Re: Keyword: comfort

      A bold assertion

      We, The Register readership, may choose to remind you of this at some future date

  12. Philomena Cunk

    What I want to know - Jony Ive

    What came first: The Hipster name or the Hipster job?

  13. Daniel von Asmuth Bronze badge
    Gimp

    Ballmer

    Jobs said, "We don't know how to make a $500 computer that's not a piece of junk, and our DNA will not let us ship that."

    It's in fact easier to sell ten $500 PC's than one $5000 PC. Apart from the price tag and the fact that you have to buy Winddows separately, Apple is selling the same pieces of junk as the Microsoft crowd.

    1. Anonymous Coward
      Anonymous Coward

      Re: Ballmer

      You've obviously never used any Apple hardware then. If you think e.g. a $1000 MacBook Air is the same piece of junk as a $500 PC laptop, you're living in fantasy land. Cheap PC laptops are made of cheap plastic with low structural rigidity, ugly vents positioned seemingly at random, screens with such poor viewing angles that part of the image is washed out no matter where you're viewing it from, keyboards that flex, parts of them get unreasonably hot and they're often loud, poor battery life, large power brick with no cable management system that's awkward to plug in (no MagSafe), a trackpad that spazzes out more often than not when you try to scroll or do multitouch, and plus the trackpad and keyboard are made of cheap plastic that gets shiny and disgusting from oils on your fingers after a few months.

      Don't get me wrong, it's a miracle of technology that anybody can build a modern, functional laptop in the $300-$500 range, but you're an idiot if you think they're just as good as a MacBook (or many more expensive PC laptops).

    2. Frank Bough

      Re: Ballmer

      You make less profit on the ten than on the one. Who's stupid now? Apple has been successfully fighting against commoditisation for decades, and that's why they've got $150bn in the bank.

  14. rcorrect
    Pirate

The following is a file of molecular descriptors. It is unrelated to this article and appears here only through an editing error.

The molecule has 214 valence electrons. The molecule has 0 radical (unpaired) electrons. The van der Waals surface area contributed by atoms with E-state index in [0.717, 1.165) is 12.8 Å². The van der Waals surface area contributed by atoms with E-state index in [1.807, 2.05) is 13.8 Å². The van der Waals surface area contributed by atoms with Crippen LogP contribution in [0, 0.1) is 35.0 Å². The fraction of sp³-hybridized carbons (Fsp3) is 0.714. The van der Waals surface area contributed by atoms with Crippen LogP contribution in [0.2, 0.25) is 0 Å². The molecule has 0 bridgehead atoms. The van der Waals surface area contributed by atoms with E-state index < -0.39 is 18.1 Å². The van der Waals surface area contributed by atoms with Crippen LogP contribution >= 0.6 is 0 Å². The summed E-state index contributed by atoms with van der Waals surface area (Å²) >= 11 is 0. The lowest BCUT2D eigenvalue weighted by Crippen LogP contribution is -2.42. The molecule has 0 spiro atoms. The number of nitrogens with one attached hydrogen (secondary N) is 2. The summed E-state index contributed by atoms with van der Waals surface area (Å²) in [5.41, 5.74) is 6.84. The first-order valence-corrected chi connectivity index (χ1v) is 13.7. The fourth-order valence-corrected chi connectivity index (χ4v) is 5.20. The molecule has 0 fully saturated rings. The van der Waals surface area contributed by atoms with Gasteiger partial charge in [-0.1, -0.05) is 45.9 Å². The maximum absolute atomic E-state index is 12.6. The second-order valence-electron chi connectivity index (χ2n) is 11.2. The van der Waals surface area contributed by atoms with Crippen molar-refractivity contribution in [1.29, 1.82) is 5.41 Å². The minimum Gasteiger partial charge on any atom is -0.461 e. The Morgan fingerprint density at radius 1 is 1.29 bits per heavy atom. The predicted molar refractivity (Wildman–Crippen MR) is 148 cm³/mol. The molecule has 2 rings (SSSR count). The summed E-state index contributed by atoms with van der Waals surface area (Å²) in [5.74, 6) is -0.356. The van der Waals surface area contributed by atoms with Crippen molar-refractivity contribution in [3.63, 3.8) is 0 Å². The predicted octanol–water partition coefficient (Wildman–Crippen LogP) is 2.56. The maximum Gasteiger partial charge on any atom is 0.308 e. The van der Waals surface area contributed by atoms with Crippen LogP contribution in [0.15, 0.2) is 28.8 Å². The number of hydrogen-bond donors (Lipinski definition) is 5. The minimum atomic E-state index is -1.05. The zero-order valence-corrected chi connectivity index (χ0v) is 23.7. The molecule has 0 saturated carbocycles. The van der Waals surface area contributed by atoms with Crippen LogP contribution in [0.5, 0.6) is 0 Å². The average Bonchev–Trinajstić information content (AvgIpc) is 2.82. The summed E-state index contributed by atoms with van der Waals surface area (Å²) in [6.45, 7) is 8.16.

"In normal times...

    ...evil should be fought by good, but in times like this, well, it should be fought by another kind of evil."

    This quote from a movie that best describes Steve Jobs. Apple has never been on the side of the consumer, but Steve Jobs was able to make many think otherwise and a necessary evil to save the company from itself. Unfortunately, nothing has really changed, except their profit margins being greater than ever. I love Mac OS X but fixing my 2008 iMac was a pain in the butt. Fixing a new iMac? HA HA HA! Next computer is definitely gonna be a Hackintosh. At least then I can easily replace the hard drive/graphics card or add more RAM.

    1. Anonymous Coward
      Anonymous Coward

      Re: "In normal times...

      "Fixing a new iMac? HA HA HA! Next computer is definitely gonna be a Hackintosh. At least then I can easily replace the hard drive/graphics card or add more RAM."

      Just buy a Mac Mini. Easy to disassemble, uses standard parts, etc. Plus, small, quiet, and not very expensive (at least when you factor in eventual resale value).

      I wouldn't touch an iMac with a 10 foot pole but I love my Mac Mini.

  15. Henry Wertz 1 Gold badge

    IMHO

    Was Apple's stock overvalued? Most definitely. Is the new CEO a disaster? Well, no, but he does not have Steve Jobs' reality distortion field either, so I don't expect Apple to just keep flying high forever -- I also don't expect it to crash and burn though.